"One True Love"

Katy: This was the first song that we wrote for the album. Todd and I were sitting in bed, and he had written the main riff and was playing the chord progression. He started singing the verse and then I started singing the chorus! It came together like magic, and was the inspiration for all of the rest of the songs on the record. This was when we realized how easy it could be to just sit around together and write an album.

"Begins to Rain"

Katy: I wrote this song about a tense friendship that I have been working through. Todd added a lot to it, including the cool stops in the choruses, and the Elliott Smith-y outro.  Ryan was the one to come up with the amazing guitar tremolo swells.

"Take My Heart"

Todd: Katy wrote this one strumming on an acoustic guitar. I swapped out some of the chords for a more aching and longing feel and we made it a waltz. Probably my favorite song on the record. 

Katy: This song is about letting your guard down. It's a sort-of response to our older song "Break My Heart," after which the character has moved on from an old heartbreak and is becoming vulnerable with someone new.

"I Need An Angel"

Todd: This one started with the riff and was the last song we wrote for the record. Sort of going for Dwight Yoakam meets The Smiths meets The Gun Club. I hadn't intended to sing the chorus but Katy didn't like how she sang it so it was given to me. Katy thinks it sounds like Led Zeppelin.

Katy: I do think it sounds like Led Zeppelin and I love it. It's my favorite new song to play live.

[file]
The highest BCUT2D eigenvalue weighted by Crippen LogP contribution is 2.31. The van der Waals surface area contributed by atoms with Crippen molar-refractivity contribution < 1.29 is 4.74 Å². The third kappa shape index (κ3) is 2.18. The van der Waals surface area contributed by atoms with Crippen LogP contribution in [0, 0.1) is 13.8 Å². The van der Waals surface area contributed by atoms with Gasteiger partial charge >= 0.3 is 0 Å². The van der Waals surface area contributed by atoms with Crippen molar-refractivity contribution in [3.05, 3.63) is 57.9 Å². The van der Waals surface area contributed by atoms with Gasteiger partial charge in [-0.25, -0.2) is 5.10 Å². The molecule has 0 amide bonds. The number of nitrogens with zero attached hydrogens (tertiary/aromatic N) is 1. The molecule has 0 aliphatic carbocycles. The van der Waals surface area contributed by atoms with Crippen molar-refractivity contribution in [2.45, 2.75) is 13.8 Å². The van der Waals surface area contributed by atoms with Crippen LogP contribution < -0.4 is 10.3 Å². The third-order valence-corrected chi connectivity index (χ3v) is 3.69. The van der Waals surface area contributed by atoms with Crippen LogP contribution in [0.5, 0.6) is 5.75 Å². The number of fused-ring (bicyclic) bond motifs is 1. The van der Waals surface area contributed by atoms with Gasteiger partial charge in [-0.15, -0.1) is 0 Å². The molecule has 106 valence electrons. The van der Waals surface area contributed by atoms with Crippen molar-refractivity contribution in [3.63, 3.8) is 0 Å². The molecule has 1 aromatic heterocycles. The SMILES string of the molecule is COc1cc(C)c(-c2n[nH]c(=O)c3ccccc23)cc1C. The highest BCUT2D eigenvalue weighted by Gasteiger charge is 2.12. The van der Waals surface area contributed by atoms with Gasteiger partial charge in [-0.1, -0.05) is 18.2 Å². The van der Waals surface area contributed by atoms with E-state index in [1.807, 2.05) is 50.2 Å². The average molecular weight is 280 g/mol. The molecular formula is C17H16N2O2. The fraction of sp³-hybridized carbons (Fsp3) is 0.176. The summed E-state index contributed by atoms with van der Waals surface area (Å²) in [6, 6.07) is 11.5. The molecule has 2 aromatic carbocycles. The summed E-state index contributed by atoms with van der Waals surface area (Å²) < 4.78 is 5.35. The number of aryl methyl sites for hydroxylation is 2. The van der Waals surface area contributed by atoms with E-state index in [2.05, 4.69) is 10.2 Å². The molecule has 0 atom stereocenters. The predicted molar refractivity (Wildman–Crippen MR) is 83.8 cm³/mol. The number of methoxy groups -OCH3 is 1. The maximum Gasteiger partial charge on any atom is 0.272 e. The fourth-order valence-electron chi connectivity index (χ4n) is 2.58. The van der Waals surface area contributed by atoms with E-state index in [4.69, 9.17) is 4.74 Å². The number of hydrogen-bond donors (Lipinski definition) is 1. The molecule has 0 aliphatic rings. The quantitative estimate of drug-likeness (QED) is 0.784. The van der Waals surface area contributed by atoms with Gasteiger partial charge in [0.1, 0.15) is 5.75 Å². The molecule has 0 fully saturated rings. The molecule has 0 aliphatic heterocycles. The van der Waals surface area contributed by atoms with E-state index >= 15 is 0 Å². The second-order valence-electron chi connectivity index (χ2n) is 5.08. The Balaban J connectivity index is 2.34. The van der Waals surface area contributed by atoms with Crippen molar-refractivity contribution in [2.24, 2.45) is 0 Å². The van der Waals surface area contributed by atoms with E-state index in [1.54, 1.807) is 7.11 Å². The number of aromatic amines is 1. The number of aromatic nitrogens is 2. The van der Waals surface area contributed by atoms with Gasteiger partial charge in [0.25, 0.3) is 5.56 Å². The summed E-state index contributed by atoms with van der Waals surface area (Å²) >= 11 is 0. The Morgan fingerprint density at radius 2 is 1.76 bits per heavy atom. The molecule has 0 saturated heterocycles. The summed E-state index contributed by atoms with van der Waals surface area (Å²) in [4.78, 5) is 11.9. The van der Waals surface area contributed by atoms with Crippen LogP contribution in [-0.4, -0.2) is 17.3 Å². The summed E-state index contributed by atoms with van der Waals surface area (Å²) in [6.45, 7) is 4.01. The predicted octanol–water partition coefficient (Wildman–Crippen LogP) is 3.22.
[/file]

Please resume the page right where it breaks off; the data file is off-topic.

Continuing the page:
"Time to Go"

Katy: I wrote this song about a fictionalized encounter with an antagonistic friend. I am really proud of this one, one of my favorites on the record. The overall sound and frantic energy of it was definitely inspired by '50s rockabilly.

Todd: Hectic rockabilly with slide guitar and tele licks played on a Les Paul, what's not to love? ;)

"Shadow of Your Love"

Katy: I came to Todd with just the chorus, and he wrote the verses and epic outro. This song is another one of my favorites on the record, something about it always just sticks with me for a while.  

Todd: Chet Atkins or Merle Travis guitar picking and I'm pretty sure I stole the line "pedal steel plays" from an old country song. Just an epic way to set a scene of sadness. Ryan had the idea of the harmonics at the end.


Todd: I wrote this on an acoustic guitar, the chords had a sad nostalgic feel to them so I wrote the lyrics that I saw fit. Ryan had the idea of the synth and I was definitely going for an Andy Rourke [of The Smiths] bass line.

"Too Little Too Late"

Katy: I wrote this song on acoustic guitar right before we recorded the album. I really like the lyrics I wrote, and the treatment that Ryan and Todd gave to it. We kept it simple and straightforward. It's just a sad song, and it feels that way.


La Sera - Music For Listening To Music To (album promo clip)


La Sera - "I Need An Angel" (Official Music Video) directed by Jason Lester